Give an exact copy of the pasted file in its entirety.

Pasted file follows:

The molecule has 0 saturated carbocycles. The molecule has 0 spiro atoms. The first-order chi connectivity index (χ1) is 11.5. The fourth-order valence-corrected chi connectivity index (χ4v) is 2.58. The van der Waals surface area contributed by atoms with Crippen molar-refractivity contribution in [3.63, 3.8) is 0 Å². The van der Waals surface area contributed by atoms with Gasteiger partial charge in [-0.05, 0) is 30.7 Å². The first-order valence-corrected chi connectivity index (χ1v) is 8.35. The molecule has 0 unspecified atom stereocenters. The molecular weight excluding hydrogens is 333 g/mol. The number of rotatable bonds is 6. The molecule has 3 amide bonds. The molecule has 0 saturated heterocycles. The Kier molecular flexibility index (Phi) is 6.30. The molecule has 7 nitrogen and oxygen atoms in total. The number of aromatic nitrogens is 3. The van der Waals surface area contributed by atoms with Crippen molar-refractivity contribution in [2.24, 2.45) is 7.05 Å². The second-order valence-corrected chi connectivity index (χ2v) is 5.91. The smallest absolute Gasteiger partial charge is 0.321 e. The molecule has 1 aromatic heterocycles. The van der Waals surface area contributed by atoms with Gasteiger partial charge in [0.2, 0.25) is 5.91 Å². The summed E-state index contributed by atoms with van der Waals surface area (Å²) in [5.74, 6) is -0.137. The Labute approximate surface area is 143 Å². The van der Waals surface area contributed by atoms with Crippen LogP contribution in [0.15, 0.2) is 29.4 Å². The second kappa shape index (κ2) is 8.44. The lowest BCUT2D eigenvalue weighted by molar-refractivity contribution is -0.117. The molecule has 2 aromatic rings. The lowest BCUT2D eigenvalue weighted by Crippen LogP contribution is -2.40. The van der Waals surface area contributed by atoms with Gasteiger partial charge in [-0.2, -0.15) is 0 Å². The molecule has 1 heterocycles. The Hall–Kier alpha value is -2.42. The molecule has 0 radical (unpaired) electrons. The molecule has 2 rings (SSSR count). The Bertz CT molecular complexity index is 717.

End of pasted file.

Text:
The molecule has 0 saturated carbocycles. The molecule has 0 spiro atoms. The first-order chi connectivity index (χ1) is 11.5. The fourth-order valence-corrected chi connectivity index (χ4v) is 2.58. The van der Waals surface area contributed by atoms with Crippen molar-refractivity contribution in [3.63, 3.8) is 0 Å². The van der Waals surface area contributed by atoms with Gasteiger partial charge in [-0.05, 0) is 30.7 Å². The first-order valence-corrected chi connectivity index (χ1v) is 8.35. The molecule has 0 unspecified atom stereocenters. The molecular weight excluding hydrogens is 333 g/mol. The number of rotatable bonds is 6. The molecule has 3 amide bonds. The molecule has 0 saturated heterocycles. The Kier molecular flexibility index (Phi) is 6.30. The molecule has 7 nitrogen and oxygen atoms in total. The number of aromatic nitrogens is 3. The van der Waals surface area contributed by atoms with Crippen molar-refractivity contribution in [2.24, 2.45) is 7.05 Å². The second-order valence-corrected chi connectivity index (χ2v) is 5.91. The smallest absolute Gasteiger partial charge is 0.321 e. The molecule has 1 aromatic heterocycles. The van der Waals surface area contributed by atoms with Gasteiger partial charge in [0.2, 0.25) is 5.91 Å². The summed E-state index contributed by atoms with van der Waals surface area (Å²) in [5.74, 6) is -0.137. The Labute approximate surface area is 143 Å². The van der Waals surface area contributed by atoms with Crippen LogP contribution in [0.15, 0.2) is 29.4 Å². The second kappa shape index (κ2) is 8.44. The lowest BCUT2D eigenvalue weighted by molar-refractivity contribution is -0.117. The molecule has 2 aromatic rings. The lowest BCUT2D eigenvalue weighted by Crippen LogP contribution is -2.40. The van der Waals surface area contributed by atoms with Gasteiger partial charge in [-0.2, -0.15) is 0 Å². The molecule has 1 heterocycles. The Hall–Kier alpha value is -2.42. The molecule has 0 radical (unpaired) electrons. The molecule has 2 rings (SSSR count). The Bertz CT molecular complexity index is 717.